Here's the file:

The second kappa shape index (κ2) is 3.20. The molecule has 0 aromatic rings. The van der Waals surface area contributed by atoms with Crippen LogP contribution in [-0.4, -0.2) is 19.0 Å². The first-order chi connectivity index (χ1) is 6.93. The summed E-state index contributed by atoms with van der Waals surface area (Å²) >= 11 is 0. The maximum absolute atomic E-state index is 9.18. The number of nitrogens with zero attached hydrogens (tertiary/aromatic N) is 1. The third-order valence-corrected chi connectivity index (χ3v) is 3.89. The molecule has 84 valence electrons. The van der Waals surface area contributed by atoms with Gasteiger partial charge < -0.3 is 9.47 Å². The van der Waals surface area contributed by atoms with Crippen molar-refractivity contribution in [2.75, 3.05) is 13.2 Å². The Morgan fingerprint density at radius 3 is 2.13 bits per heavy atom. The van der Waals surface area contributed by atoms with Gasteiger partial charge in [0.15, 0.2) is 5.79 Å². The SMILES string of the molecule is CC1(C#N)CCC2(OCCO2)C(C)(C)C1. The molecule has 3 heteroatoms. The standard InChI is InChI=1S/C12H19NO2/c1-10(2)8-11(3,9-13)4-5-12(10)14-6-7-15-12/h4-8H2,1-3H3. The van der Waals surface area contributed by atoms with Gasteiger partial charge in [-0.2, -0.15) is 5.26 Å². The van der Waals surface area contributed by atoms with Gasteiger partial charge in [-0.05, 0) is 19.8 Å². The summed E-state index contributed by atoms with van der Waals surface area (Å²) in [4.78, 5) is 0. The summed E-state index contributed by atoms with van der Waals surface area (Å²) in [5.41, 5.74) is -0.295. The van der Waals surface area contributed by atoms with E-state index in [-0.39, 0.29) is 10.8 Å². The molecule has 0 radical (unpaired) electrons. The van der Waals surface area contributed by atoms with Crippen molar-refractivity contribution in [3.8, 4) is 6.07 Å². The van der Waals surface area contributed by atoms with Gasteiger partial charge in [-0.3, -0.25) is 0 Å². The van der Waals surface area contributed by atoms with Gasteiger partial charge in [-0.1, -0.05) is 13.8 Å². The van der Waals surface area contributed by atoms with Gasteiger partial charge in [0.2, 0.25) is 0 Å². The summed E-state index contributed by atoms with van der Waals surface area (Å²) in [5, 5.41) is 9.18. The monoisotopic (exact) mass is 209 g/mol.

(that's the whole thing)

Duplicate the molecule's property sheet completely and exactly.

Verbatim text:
The second kappa shape index (κ2) is 3.20. The molecule has 0 aromatic rings. The van der Waals surface area contributed by atoms with Crippen LogP contribution in [-0.4, -0.2) is 19.0 Å². The first-order chi connectivity index (χ1) is 6.93. The summed E-state index contributed by atoms with van der Waals surface area (Å²) >= 11 is 0. The maximum absolute atomic E-state index is 9.18. The number of nitrogens with zero attached hydrogens (tertiary/aromatic N) is 1. The third-order valence-corrected chi connectivity index (χ3v) is 3.89. The molecule has 84 valence electrons. The van der Waals surface area contributed by atoms with Gasteiger partial charge < -0.3 is 9.47 Å². The van der Waals surface area contributed by atoms with Crippen molar-refractivity contribution in [2.75, 3.05) is 13.2 Å². The Morgan fingerprint density at radius 3 is 2.13 bits per heavy atom. The van der Waals surface area contributed by atoms with Gasteiger partial charge in [0.15, 0.2) is 5.79 Å². The SMILES string of the molecule is CC1(C#N)CCC2(OCCO2)C(C)(C)C1. The molecule has 3 heteroatoms. The standard InChI is InChI=1S/C12H19NO2/c1-10(2)8-11(3,9-13)4-5-12(10)14-6-7-15-12/h4-8H2,1-3H3. The van der Waals surface area contributed by atoms with Gasteiger partial charge in [-0.2, -0.15) is 5.26 Å². The van der Waals surface area contributed by atoms with Gasteiger partial charge in [-0.05, 0) is 19.8 Å². The summed E-state index contributed by atoms with van der Waals surface area (Å²) in [4.78, 5) is 0. The summed E-state index contributed by atoms with van der Waals surface area (Å²) in [5.41, 5.74) is -0.295. The van der Waals surface area contributed by atoms with E-state index in [-0.39, 0.29) is 10.8 Å². The molecule has 0 radical (unpaired) electrons. The van der Waals surface area contributed by atoms with Crippen molar-refractivity contribution in [3.8, 4) is 6.07 Å². The van der Waals surface area contributed by atoms with Gasteiger partial charge in [-0.3, -0.25) is 0 Å². The van der Waals surface area contributed by atoms with Gasteiger partial charge in [-0.1, -0.05) is 13.8 Å². The van der Waals surface area contributed by atoms with Gasteiger partial charge in [0.2, 0.25) is 0 Å². The summed E-state index contributed by atoms with van der Waals surface area (Å²) in [5, 5.41) is 9.18. The monoisotopic (exact) mass is 209 g/mol.